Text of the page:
So all that time and money I spent rebuilding it is semi-wasted.

The reason I noticed is I realized that I didn’t want a 3.9 rear end, which the STI also has. When I put the adapters in and checked the ratios this evening I noticed the sides rotated opposite directions. NOT AN LSD!!!

So what I have is an immaculate r180 with an open differential and a 3.54 ratio. Not ideal, but slightly quicker than stock. It’s essentially the same as the dif for an automatic.

Now I have to decide how much I care about having an LSD. Do I go buy the correct carrier from Subaru for $750? That’s a Torsten style and would be nice. Do I get a fancy aftermarket dif for over a grand? Those are helical and probably overkill. Or do I live with this thing on my bench. Easiest and cheapest but I’m the kind of person who is forever bothered by things not being “right.”

Putting my Datsun dif back in is also an option, but it would need a rebuild.

Anyway, on with the show.

Edited by Matthew Abate
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13 hours ago, Matthew Abate said:

Had several setbacks this month…

Setback #1.

The u-joint was a major PITA to get in and I ruined the first one putting it in, so I had to wait an additional two weeks for a replacement.

While I waited I built myself a hydraulic press. It’s really just a box my bottle jack fits in, but it does the job.

E327D76F-6CD9-41A6-92BE-60F54501B650.jpeg

6B2A7550-464F-4464-8432-67B15E21D677.jpeg
 

With that I was able to get the steering shaft back together the right way. The u-joint isn’t as nice in real life as the photo on Amazon indicated. Go figure.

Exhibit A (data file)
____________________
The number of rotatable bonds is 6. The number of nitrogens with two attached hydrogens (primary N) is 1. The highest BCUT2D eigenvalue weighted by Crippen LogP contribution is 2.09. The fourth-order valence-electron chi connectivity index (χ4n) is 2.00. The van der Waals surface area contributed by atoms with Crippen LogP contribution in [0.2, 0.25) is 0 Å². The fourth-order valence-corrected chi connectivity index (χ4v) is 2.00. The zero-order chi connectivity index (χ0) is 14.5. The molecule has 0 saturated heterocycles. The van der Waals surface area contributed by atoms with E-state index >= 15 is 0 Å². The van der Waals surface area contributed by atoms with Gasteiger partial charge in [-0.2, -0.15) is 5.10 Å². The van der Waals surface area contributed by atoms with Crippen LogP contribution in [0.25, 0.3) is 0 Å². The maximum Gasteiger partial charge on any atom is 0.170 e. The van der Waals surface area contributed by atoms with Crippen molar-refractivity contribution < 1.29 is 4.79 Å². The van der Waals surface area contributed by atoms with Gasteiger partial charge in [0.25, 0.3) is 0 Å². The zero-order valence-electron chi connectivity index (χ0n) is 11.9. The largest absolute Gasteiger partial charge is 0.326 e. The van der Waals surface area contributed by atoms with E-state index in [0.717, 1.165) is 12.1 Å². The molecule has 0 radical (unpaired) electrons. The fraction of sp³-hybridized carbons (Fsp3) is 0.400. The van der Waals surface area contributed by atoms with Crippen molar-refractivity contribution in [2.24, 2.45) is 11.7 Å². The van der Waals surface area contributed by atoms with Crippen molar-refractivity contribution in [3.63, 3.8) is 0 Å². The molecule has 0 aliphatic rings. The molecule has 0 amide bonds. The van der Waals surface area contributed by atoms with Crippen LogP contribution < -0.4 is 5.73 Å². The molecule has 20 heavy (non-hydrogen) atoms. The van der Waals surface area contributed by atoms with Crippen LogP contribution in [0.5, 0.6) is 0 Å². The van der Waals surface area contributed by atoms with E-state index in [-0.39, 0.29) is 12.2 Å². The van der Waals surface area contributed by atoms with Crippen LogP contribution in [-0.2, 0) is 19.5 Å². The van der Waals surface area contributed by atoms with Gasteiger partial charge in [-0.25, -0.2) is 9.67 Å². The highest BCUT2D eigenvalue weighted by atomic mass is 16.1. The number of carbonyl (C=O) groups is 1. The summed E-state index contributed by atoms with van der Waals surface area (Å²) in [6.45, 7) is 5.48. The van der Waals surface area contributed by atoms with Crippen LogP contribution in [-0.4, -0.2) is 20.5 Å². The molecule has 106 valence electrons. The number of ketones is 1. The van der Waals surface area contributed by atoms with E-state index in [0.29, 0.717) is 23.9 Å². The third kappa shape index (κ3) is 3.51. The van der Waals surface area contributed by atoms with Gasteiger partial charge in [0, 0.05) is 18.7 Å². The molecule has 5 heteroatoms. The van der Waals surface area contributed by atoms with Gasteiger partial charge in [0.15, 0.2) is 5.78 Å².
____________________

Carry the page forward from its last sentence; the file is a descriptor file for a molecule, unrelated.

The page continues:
EC6EBC0B-4FC0-4F6D-BAC4-AF73C2374122.jpeg

A62F101C-944A-4B8E-AB5D-34089DF54FE5.jpeg

6FD215C8-72A5-4D07-9EF5-2B074E3A9E52.jpeg

FA029513-E9DA-4967-987E-3568F490CA52.jpeg

E71D2FCF-15AC-4DEB-AFDE-56A2CD7CD927.jpeg
 

Restaking that thing was super tough, but I got it done and nothing is moving.

—-

Setback #2.

I cannot seem to get the nuts on the tie rods that connect the lower control arms to the frame in the front of the car. Because the suspension is sagging they don’t protrude far enough, and the rubber bushings are brand new so they don’t give enough to cram it on.

This is a problem because I need my suspension to compress a bit to keep the brake lines from getting pulled taught and sitting there under tension while I do other stuff (yes they are the right length). Tightening this up will create the slack I want. Since the engine is out I have to figure out another way to get some weight on the front to settle things in place and get that tightened up. Sandbags maybe?

—-

Setback #3 (This really pissed me off).

It turns out the differential I bought that supposedly came out of a 2014 Subaru WRX STI is NOT out of an STI. If it was it would be the LSD I wanted. Instead it is open, which means it is from a WRX, Outback, or Forester. Unfortunately I’ve had it too long to complain or get any compensation.